Tuesday, August 02, 2016

Tech Tuesday: Getting Your Outline into Scrivener (pt 2)

In last week’s post, we saw how you can import an OPML outline directly into Scrivener. For those of us who use an outliner for more than the barest-bones plotting, it’s rather limiting. Fortunately, Scrivener has another way to import. It requires an extra step, but Tines (the console-mode outliner I use and maintain) can do the work.

So let’s go…

No Extensions Required

OPML entries have a type attribute associated with them. The standard deliberately leaves the content of type undefined, except it’s some kind of text to describe the entry.

Tines supports two type definitions: "todo," to give an entry a checkbox, and "text" to mark entries as content (non-text entries are assumed to be headings). Tines assigns the F3 key to toggle between text and heading types. A lowercase t to the left of the bullet gives a visual indication. So now, let’s add some more info to the first scene:

Nothing like a little slapstick to start a story, huh?
Note the t at the beginning of each entry under Scene 1. Those are text entries. Other entries will become documents in Scrivener.

Now here’s where the magic happens. In Tines 1.10, there’s an Export->XSLT function that allows exporting through xsltproc. Since OPML and Tines’s native hnb format are XML files, it’s easy to convert them to just about anything. Press ESC to bring up the menu, and go to the File menu…

Changes to the look and feel are due to experiments with the configuration.

Scroll down to Export->XSLT, press Return, then press M at the next prompt to choose Markdown. When prompted, enter a name for the Markdown file (I used storymap.md). If you want, have a look at the Markdown file to see how it does things—a # character at the beginning of a line is a heading, and the number of # characters says what level heading it is. Other lines are body text. Easy, huh?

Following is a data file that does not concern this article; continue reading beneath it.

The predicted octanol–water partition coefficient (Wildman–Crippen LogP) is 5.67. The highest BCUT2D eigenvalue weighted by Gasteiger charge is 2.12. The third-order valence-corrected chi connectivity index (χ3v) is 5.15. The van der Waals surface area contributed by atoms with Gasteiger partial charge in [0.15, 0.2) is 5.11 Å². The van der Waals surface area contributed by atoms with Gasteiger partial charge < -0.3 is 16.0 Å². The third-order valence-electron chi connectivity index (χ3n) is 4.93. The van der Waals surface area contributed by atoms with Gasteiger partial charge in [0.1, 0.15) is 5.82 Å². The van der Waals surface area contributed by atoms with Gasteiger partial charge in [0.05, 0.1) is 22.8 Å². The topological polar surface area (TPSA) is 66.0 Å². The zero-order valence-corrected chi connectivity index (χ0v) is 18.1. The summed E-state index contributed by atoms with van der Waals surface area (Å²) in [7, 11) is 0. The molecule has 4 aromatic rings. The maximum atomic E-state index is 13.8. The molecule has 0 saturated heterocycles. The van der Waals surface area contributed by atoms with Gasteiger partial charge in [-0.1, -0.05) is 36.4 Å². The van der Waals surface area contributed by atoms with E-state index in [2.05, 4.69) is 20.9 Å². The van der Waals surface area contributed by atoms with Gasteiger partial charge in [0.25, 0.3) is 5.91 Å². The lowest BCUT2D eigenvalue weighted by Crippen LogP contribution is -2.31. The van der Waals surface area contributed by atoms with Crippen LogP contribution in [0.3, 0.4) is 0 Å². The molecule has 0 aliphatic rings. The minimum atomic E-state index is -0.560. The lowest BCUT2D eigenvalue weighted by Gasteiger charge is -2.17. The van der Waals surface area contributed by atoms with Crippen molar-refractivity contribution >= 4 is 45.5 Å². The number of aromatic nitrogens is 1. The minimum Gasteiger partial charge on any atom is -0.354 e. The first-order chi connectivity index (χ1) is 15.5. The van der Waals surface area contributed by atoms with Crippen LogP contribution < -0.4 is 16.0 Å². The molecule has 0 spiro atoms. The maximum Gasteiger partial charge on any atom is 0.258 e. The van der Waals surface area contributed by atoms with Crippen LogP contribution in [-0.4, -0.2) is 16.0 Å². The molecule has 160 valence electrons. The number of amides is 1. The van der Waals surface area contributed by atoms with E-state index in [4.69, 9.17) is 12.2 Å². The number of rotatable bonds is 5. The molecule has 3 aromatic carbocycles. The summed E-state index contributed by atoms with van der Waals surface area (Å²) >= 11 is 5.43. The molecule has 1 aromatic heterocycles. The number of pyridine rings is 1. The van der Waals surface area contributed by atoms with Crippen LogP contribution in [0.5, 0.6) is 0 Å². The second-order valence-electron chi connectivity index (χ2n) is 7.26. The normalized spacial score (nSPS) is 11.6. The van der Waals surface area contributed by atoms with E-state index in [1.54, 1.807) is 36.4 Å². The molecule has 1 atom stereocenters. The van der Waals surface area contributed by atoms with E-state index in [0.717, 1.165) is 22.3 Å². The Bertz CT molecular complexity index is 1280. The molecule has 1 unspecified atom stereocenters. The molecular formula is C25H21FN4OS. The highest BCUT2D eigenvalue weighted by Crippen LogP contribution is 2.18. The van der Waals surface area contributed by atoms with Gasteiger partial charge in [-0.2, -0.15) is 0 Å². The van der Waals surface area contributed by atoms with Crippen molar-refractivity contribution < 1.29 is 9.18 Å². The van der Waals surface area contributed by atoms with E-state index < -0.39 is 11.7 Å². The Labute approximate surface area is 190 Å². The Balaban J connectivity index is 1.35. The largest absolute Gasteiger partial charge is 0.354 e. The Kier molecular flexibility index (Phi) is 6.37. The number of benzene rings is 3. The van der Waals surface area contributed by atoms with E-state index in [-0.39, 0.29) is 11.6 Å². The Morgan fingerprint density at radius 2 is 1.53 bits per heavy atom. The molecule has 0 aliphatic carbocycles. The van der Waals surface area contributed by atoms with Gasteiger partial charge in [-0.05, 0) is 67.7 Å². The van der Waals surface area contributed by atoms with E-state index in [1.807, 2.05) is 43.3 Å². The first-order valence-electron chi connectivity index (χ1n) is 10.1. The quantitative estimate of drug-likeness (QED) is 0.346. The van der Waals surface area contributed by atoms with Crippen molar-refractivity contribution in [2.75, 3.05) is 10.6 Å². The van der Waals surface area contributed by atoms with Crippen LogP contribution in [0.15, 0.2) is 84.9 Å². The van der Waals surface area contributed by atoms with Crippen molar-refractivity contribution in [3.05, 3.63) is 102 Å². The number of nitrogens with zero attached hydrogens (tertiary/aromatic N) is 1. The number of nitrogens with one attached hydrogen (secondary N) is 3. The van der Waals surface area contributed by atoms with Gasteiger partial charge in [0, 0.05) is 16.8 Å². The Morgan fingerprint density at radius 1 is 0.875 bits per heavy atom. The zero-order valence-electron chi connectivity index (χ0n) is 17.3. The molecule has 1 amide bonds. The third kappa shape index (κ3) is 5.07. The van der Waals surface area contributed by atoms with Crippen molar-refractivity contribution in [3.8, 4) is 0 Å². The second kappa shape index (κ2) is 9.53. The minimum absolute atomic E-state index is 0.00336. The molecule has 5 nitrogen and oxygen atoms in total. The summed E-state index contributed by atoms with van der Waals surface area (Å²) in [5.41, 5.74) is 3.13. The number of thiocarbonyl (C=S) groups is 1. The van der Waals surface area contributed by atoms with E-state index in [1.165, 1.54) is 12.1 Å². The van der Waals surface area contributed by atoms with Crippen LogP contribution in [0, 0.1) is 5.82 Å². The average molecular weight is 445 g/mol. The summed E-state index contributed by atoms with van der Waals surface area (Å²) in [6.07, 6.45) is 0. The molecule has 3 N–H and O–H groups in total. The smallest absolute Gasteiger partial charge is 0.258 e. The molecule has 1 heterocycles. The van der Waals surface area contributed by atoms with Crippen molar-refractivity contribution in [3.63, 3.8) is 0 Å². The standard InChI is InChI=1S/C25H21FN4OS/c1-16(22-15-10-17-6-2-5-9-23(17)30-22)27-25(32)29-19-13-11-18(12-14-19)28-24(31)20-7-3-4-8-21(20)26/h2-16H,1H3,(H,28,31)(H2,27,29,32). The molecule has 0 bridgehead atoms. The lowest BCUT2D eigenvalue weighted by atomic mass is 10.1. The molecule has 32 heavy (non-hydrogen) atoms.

Now let’s load it into Scrivener. There’s two ways to do that.

Import and Split

I don’t really recommend using File→Import→Import and Split. It works as advertised, importing your Markdown file and splitting it up, but it doesn’t build a hierarchy. It might be useful for importing an outlined chapter into an existing project.


Import as MultiMarkdown

MultiMarkdown is, as one might guess, an extended version of Markdown. Since it’s an extension, you can import plain Markdown as MultiMarkdown without a problem. So try File→Import→MultiMarkdown File instead. Here’s how it looks:


Now this looks pretty close to what we want! Everything is in a nice hierarchy, content is content, and we’re ready to get the story knocked out.

Until next time… keep writing, and keep geeking!

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